The timber on the majority of the CEF is being sold for salvage, and while this does not include the areas where the testing program plots are located, it will encompass nearly all surrounding areas, or about 900 acres. Even without the salvage operation, Figs. 1, 4 and 5 show a drastically reduced forest canopy compared to Fig. 2.
From our previous experiences on the HEF, we are aware that this will lead to natural undergrowth becoming denser as the years pass. While prescribed burning can help, it cannot be conducted over active plots due to polyvinyl chloride (PVC) pipes that would melt and the unknown effects of severe heat on termiticide viability. Any future products will require forest debris clearing before they could be installed on the CEF.
Since 1938, the USFS termiticide testing program has provided updated data on standardized field studies, performed with candidate termiticide products collected over the previous year. The following is the USFS termiticide report formally summarizing the data collected during the 2018 field season. Note that because these data are collected for products actively seeking federal registration, not all of the products obtain registration. (See “A termiticide regulation primer” in PMP’s May 2018 issue). The USFS publicly provides data only on those products that have obtained registration and reached the market.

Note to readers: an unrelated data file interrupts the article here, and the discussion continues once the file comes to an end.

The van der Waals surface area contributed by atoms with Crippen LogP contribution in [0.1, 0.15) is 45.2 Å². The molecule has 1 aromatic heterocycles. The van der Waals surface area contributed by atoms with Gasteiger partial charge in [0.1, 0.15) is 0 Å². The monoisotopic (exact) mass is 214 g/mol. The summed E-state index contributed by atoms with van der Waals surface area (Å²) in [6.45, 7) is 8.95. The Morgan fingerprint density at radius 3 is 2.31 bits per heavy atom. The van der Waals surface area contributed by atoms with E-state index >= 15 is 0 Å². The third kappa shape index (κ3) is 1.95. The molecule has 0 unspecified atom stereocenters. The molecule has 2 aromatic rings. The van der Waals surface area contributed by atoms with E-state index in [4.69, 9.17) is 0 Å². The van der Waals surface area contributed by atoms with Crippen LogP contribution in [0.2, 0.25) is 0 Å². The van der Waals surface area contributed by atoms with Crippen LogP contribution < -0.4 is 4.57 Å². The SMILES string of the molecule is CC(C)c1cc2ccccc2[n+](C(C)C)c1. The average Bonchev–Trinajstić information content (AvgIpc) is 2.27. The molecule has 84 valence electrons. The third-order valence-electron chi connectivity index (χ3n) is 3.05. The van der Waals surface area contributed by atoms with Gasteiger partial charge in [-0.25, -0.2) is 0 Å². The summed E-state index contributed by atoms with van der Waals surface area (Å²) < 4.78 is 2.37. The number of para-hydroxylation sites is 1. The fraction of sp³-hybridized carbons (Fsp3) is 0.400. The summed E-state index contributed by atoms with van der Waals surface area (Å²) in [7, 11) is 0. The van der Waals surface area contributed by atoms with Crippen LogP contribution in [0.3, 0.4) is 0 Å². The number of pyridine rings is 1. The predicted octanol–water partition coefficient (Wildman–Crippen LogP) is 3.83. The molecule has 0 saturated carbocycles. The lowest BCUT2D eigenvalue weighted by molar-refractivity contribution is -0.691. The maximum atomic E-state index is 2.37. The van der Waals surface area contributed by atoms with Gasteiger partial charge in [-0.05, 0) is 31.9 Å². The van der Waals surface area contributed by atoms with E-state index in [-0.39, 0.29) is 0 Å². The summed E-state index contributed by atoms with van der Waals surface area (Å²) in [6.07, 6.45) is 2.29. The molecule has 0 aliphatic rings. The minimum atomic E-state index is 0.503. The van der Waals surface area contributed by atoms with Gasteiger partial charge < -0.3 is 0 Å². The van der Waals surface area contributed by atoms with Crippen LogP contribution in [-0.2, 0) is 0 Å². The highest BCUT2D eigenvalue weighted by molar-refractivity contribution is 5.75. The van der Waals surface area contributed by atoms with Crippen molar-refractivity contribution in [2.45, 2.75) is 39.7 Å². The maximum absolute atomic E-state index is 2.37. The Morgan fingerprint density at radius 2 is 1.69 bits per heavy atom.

The year 2019 marks the 81st year of these studies, originally performed to supply data on protecting wooden structures and crates to the U.S. military. As in previous articles, it should be noted that originally only the groundboard test method was used (as described below), with the eventual addition of the concrete slab test method in the late 1960s. Today, these studies provide the U.S. Environmental Protection Agency (EPA) with the field data to support federal registration of new candidate products. Following federal registration, state governments also will examine the data, making their own judgments on the use of any particular product in their state.
In the 2018 cycle, no new products were installed at the USFS termiticide testing sites. As usual, this report also includes two tables providing data for the currently federally labeled termiticides on the U.S. market. Occasionally, a candidate termiticide manufacturer will decide to withdraw a product from testing.